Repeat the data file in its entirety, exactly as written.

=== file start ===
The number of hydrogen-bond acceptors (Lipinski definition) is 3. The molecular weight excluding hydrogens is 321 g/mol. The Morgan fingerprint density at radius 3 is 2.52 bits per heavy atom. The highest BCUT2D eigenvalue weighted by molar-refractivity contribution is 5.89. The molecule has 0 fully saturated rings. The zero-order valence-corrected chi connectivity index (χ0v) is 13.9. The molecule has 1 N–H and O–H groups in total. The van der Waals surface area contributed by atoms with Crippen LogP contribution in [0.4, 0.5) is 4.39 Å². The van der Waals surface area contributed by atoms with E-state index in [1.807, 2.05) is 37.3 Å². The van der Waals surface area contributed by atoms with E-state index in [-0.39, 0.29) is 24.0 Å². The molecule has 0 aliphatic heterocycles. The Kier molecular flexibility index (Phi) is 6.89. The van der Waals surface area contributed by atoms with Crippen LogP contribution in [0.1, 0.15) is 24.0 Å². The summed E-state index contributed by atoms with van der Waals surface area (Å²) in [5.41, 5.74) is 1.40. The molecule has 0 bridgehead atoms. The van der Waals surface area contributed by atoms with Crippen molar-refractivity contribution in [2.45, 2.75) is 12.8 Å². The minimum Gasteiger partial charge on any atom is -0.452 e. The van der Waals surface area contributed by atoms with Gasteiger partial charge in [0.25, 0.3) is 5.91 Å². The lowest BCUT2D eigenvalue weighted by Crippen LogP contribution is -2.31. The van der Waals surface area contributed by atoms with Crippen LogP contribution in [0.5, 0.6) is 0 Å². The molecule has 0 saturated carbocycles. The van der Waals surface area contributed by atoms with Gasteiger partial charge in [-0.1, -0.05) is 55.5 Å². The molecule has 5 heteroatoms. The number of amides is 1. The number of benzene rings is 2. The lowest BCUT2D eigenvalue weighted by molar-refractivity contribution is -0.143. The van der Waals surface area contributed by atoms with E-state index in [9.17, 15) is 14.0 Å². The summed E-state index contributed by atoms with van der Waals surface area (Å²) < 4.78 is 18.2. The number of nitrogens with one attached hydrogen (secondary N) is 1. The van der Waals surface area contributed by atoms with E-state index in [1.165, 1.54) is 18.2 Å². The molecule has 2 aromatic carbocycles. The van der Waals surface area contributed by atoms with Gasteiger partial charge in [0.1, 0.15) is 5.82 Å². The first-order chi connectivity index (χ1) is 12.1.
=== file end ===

The number of hydrogen-bond acceptors (Lipinski definition) is 3. The molecular weight excluding hydrogens is 321 g/mol. The Morgan fingerprint density at radius 3 is 2.52 bits per heavy atom. The highest BCUT2D eigenvalue weighted by molar-refractivity contribution is 5.89. The molecule has 0 fully saturated rings. The zero-order valence-corrected chi connectivity index (χ0v) is 13.9. The molecule has 1 N–H and O–H groups in total. The van der Waals surface area contributed by atoms with Crippen LogP contribution in [0.4, 0.5) is 4.39 Å². The van der Waals surface area contributed by atoms with E-state index in [1.807, 2.05) is 37.3 Å². The van der Waals surface area contributed by atoms with E-state index in [-0.39, 0.29) is 24.0 Å². The molecule has 0 aliphatic heterocycles. The Kier molecular flexibility index (Phi) is 6.89. The van der Waals surface area contributed by atoms with Crippen LogP contribution in [0.1, 0.15) is 24.0 Å². The summed E-state index contributed by atoms with van der Waals surface area (Å²) in [5.41, 5.74) is 1.40. The molecule has 0 bridgehead atoms. The van der Waals surface area contributed by atoms with Crippen molar-refractivity contribution in [2.45, 2.75) is 12.8 Å². The minimum Gasteiger partial charge on any atom is -0.452 e. The van der Waals surface area contributed by atoms with Gasteiger partial charge in [0.25, 0.3) is 5.91 Å². The lowest BCUT2D eigenvalue weighted by Crippen LogP contribution is -2.31. The van der Waals surface area contributed by atoms with Crippen LogP contribution in [0.5, 0.6) is 0 Å². The molecule has 0 saturated carbocycles. The van der Waals surface area contributed by atoms with Gasteiger partial charge in [-0.1, -0.05) is 55.5 Å². The molecule has 5 heteroatoms. The number of amides is 1. The number of benzene rings is 2. The lowest BCUT2D eigenvalue weighted by molar-refractivity contribution is -0.143. The van der Waals surface area contributed by atoms with E-state index in [9.17, 15) is 14.0 Å². The summed E-state index contributed by atoms with van der Waals surface area (Å²) < 4.78 is 18.2. The number of nitrogens with one attached hydrogen (secondary N) is 1. The van der Waals surface area contributed by atoms with E-state index in [1.165, 1.54) is 18.2 Å². The molecule has 2 aromatic carbocycles. The van der Waals surface area contributed by atoms with Gasteiger partial charge in [0.1, 0.15) is 5.82 Å². The first-order chi connectivity index (χ1) is 12.1.